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Although I'm not much of an outdoorsy type, I'm rather fascinated with the AT for some reason. I've read several books by thru-hikers and have watched several of their YT channels. One of my favorites for both is the young woman from the Auburn, AL area, Jessica Mills. She had an opportunity to take some time off from her career and started thru-hiking the AT without much if any extra training. She's since hiked the other long distance trails.

She's from Alabama and owns firearms, but said she decided against bringing one mainly because of the weight. It's a long walk from Georgia to Maine (and vice versa) and those who hike the whole thing are concerned with weight; females probably more so than males although they are probably also more vulnerable. Apparently the AT gets rather crowded from time to time and she said she's never felt unsafe. She's made a lot of friends hiking it. I'm not sure I'd want to be totally unarmed, though, but she's very knowledgeable and successful so far.

Some of her YT videos are a hoot. You can't be prissy and be a thru-hiker for sure.

There have been a few murders on the AT, or in parks that it happens to pass through, but overall not many for the large numbers of people who hike it. A few were targeted and solved and a few unsolved. I don't think there have been very many black bear attacks for the number of hikers but I'm not sure.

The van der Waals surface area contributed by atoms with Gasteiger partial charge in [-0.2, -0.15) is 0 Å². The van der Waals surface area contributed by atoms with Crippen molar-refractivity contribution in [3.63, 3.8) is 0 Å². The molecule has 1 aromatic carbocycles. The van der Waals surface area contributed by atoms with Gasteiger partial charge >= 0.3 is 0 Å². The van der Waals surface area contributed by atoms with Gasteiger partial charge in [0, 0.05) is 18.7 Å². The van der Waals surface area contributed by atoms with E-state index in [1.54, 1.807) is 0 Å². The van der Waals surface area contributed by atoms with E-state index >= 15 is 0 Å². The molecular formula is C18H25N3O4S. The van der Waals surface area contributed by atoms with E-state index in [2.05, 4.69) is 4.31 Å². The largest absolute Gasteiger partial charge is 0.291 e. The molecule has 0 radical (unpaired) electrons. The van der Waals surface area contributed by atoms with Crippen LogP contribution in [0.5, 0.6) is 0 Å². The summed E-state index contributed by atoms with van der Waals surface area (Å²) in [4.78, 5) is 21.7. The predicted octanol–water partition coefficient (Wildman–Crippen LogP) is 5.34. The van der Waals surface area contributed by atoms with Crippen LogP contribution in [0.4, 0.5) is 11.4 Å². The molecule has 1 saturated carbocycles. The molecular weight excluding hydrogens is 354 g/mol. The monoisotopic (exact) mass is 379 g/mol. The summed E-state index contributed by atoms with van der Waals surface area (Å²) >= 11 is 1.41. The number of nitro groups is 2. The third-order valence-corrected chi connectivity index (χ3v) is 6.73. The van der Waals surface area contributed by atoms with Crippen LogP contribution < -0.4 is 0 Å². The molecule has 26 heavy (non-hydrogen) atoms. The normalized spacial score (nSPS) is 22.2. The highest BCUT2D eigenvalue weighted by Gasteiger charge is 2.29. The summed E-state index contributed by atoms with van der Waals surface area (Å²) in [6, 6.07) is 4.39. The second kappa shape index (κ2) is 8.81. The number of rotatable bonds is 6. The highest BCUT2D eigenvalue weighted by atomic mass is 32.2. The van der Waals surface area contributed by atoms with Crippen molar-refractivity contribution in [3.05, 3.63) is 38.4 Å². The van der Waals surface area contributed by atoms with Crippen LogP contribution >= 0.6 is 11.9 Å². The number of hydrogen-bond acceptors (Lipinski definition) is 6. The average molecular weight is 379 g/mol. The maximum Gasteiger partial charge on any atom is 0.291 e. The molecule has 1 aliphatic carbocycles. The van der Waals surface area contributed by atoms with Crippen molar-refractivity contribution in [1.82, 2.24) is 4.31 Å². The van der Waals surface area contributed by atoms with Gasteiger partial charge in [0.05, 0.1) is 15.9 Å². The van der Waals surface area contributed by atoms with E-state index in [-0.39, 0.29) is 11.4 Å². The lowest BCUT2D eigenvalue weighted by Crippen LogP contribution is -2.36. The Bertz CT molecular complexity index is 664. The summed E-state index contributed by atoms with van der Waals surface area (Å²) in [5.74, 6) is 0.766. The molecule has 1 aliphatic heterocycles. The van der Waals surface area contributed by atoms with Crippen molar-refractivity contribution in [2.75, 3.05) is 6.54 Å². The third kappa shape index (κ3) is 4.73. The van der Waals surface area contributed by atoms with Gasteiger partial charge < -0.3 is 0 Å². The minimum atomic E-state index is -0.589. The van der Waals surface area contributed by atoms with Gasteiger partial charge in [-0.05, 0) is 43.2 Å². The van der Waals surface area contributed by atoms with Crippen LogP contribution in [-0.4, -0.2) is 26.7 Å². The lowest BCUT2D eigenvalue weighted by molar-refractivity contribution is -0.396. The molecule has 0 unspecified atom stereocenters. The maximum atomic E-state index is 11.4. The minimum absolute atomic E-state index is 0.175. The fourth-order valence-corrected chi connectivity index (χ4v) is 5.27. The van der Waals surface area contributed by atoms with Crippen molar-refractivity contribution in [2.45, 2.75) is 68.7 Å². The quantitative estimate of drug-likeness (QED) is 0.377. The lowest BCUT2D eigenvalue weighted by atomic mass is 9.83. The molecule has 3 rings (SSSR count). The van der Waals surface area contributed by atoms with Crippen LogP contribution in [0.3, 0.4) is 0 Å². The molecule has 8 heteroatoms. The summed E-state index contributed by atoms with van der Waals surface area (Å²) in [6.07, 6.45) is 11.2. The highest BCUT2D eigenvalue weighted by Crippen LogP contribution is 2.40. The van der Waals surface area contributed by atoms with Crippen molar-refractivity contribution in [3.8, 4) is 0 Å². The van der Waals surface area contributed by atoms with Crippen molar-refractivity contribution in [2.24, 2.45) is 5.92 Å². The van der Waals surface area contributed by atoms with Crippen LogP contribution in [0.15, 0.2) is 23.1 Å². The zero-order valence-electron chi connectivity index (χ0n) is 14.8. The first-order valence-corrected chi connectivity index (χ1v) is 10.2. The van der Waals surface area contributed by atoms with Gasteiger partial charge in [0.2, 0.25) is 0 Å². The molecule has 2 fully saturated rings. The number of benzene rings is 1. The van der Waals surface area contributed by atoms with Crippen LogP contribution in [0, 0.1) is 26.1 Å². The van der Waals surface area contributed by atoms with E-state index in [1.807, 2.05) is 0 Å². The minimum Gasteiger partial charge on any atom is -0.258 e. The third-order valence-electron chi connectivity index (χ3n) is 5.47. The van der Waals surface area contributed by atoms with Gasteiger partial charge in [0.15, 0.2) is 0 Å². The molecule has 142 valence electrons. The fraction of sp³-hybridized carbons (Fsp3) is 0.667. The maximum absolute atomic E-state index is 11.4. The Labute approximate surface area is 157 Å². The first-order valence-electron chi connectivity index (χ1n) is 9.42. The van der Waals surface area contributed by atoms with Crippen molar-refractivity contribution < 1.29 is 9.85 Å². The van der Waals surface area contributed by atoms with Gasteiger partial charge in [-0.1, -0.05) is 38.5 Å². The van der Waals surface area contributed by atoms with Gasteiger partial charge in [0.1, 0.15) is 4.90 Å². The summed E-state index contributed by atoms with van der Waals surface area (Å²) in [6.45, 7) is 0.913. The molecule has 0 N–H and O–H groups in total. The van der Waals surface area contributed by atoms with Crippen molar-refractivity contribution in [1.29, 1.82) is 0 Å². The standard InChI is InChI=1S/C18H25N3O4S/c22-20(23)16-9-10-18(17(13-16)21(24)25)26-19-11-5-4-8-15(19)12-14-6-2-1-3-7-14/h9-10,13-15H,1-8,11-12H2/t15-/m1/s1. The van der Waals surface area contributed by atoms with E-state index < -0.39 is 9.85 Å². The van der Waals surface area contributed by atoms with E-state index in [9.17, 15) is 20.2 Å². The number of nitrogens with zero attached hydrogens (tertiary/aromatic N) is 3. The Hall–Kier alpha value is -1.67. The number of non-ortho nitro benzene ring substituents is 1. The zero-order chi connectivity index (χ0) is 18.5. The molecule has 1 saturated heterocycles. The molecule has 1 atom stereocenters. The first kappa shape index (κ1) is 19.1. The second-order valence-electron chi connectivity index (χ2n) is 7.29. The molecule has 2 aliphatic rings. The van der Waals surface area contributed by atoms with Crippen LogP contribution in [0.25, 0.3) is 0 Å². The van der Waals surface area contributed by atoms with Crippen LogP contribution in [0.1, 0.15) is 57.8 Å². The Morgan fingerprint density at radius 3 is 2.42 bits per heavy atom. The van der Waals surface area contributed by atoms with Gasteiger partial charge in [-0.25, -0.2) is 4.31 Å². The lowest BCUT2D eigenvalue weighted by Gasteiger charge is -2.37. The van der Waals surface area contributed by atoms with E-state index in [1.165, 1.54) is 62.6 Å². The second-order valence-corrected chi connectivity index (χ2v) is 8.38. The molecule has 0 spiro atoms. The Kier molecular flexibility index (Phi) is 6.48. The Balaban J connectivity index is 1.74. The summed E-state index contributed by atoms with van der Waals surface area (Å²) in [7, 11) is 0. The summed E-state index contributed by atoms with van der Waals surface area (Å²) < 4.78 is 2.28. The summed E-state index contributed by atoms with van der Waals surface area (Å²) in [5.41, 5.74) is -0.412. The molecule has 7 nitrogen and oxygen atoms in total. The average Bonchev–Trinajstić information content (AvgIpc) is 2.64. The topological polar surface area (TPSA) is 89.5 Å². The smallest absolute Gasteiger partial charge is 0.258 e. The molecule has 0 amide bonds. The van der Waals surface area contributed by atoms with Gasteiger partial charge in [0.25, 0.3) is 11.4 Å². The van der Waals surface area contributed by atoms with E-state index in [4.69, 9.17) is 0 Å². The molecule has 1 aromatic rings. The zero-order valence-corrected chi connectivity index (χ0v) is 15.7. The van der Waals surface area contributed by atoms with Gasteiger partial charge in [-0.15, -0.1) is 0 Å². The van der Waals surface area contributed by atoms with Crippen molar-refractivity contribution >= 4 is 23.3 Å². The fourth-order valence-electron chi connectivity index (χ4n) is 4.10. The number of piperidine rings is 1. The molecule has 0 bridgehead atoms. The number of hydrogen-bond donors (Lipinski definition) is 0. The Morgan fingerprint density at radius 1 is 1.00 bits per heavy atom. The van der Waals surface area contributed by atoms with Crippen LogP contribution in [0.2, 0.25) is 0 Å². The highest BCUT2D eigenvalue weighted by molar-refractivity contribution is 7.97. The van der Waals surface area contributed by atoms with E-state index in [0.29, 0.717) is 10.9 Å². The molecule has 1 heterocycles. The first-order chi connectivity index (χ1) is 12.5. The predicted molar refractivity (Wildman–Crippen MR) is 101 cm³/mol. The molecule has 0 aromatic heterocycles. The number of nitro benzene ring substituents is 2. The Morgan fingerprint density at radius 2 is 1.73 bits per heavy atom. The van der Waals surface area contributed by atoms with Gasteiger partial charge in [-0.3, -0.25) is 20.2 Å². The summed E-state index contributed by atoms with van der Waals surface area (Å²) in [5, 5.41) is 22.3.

My son likes to day hike and I hope he will hike the Georgia section someday. While not the most difficult, it's not the easiest section either. No chance I'll do it at this point.

Nice photos, OP! I'm a little bit jealous of you guys, LOL.
 

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I've done numerous sections of the AT trail - mostly in the northern PA region. However, I tend to hike/mountain bike other lesser known trails in PA, NJ, etc.

One section of the AT that I am really jonesing to do is the Mt. Washington area in NH. The trail goes directly over Mt. Washington, which is the tallest peak in the N.E.
 

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Although I'm not much of an outdoorsy type, I'm rather fascinated with the AT for some reason. I've read several books by thru-hikers and have watched several of their YT channels. One of my favorites for both is the young woman from the Auburn, AL area, Jessica Mills. She had an opportunity to take some time off from her career and started thru-hiking the AT without much if any extra training. She's since hiked the other long distance trails.
.....
Oh yea, that's "Dixie"! I've seen a bunch of her videos. I went on a hiking / camping / bushcrafting YouTube spree when I was laid up getting both my knees replaced... yea, odd that when I couldn't walk for awhile all I watched was outdoor videos, lol!